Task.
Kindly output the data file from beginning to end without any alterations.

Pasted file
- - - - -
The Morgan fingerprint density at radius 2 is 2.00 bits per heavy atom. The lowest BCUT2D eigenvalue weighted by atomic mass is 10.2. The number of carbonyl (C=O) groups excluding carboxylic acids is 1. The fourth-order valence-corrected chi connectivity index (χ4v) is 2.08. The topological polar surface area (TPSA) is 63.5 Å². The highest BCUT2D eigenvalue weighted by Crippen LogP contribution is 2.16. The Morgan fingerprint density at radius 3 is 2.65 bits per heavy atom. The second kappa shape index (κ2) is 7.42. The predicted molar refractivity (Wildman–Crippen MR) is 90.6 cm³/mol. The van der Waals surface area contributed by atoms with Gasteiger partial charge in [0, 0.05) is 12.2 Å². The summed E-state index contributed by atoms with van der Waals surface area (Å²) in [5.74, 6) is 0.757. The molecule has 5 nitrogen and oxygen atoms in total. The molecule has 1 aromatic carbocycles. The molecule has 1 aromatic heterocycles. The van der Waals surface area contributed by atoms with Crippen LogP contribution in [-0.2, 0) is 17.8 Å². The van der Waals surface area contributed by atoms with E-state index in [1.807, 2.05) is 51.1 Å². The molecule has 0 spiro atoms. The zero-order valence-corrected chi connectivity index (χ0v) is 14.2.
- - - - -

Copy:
The Morgan fingerprint density at radius 2 is 2.00 bits per heavy atom. The lowest BCUT2D eigenvalue weighted by atomic mass is 10.2. The number of carbonyl (C=O) groups excluding carboxylic acids is 1. The fourth-order valence-corrected chi connectivity index (χ4v) is 2.08. The topological polar surface area (TPSA) is 63.5 Å². The highest BCUT2D eigenvalue weighted by Crippen LogP contribution is 2.16. The Morgan fingerprint density at radius 3 is 2.65 bits per heavy atom. The second kappa shape index (κ2) is 7.42. The predicted molar refractivity (Wildman–Crippen MR) is 90.6 cm³/mol. The van der Waals surface area contributed by atoms with Gasteiger partial charge in [0, 0.05) is 12.2 Å². The summed E-state index contributed by atoms with van der Waals surface area (Å²) in [5.74, 6) is 0.757. The molecule has 5 nitrogen and oxygen atoms in total. The molecule has 1 aromatic carbocycles. The molecule has 1 aromatic heterocycles. The van der Waals surface area contributed by atoms with Crippen LogP contribution in [-0.2, 0) is 17.8 Å². The van der Waals surface area contributed by atoms with E-state index in [1.807, 2.05) is 51.1 Å². The molecule has 0 spiro atoms. The zero-order valence-corrected chi connectivity index (χ0v) is 14.2.